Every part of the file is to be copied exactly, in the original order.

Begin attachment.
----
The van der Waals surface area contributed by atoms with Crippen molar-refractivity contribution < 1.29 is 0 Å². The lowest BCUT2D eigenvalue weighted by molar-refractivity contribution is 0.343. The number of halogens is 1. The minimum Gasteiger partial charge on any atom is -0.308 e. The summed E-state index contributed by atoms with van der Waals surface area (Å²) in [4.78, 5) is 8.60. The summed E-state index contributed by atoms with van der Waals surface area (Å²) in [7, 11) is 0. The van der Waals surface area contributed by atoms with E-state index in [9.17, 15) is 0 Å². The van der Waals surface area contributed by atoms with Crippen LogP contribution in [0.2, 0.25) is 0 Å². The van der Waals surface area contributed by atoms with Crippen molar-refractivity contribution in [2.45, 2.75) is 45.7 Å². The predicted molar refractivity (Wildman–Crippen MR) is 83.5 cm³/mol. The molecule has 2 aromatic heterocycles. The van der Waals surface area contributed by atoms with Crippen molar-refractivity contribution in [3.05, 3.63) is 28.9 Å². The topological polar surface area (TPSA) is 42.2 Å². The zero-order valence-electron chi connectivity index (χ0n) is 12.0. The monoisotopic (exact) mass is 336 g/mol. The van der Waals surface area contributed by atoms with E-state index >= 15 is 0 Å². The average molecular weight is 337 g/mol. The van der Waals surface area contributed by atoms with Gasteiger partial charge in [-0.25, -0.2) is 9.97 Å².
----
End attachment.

The van der Waals surface area contributed by atoms with Crippen molar-refractivity contribution < 1.29 is 0 Å². The lowest BCUT2D eigenvalue weighted by molar-refractivity contribution is 0.343. The number of halogens is 1. The minimum Gasteiger partial charge on any atom is -0.308 e. The summed E-state index contributed by atoms with van der Waals surface area (Å²) in [4.78, 5) is 8.60. The summed E-state index contributed by atoms with van der Waals surface area (Å²) in [7, 11) is 0. The van der Waals surface area contributed by atoms with E-state index in [9.17, 15) is 0 Å². The van der Waals surface area contributed by atoms with Crippen LogP contribution in [0.2, 0.25) is 0 Å². The van der Waals surface area contributed by atoms with Crippen molar-refractivity contribution in [2.45, 2.75) is 45.7 Å². The predicted molar refractivity (Wildman–Crippen MR) is 83.5 cm³/mol. The molecule has 2 aromatic heterocycles. The van der Waals surface area contributed by atoms with Crippen molar-refractivity contribution in [3.05, 3.63) is 28.9 Å². The topological polar surface area (TPSA) is 42.2 Å². The zero-order valence-electron chi connectivity index (χ0n) is 12.0. The monoisotopic (exact) mass is 336 g/mol. The van der Waals surface area contributed by atoms with E-state index >= 15 is 0 Å². The average molecular weight is 337 g/mol. The van der Waals surface area contributed by atoms with Gasteiger partial charge in [-0.25, -0.2) is 9.97 Å².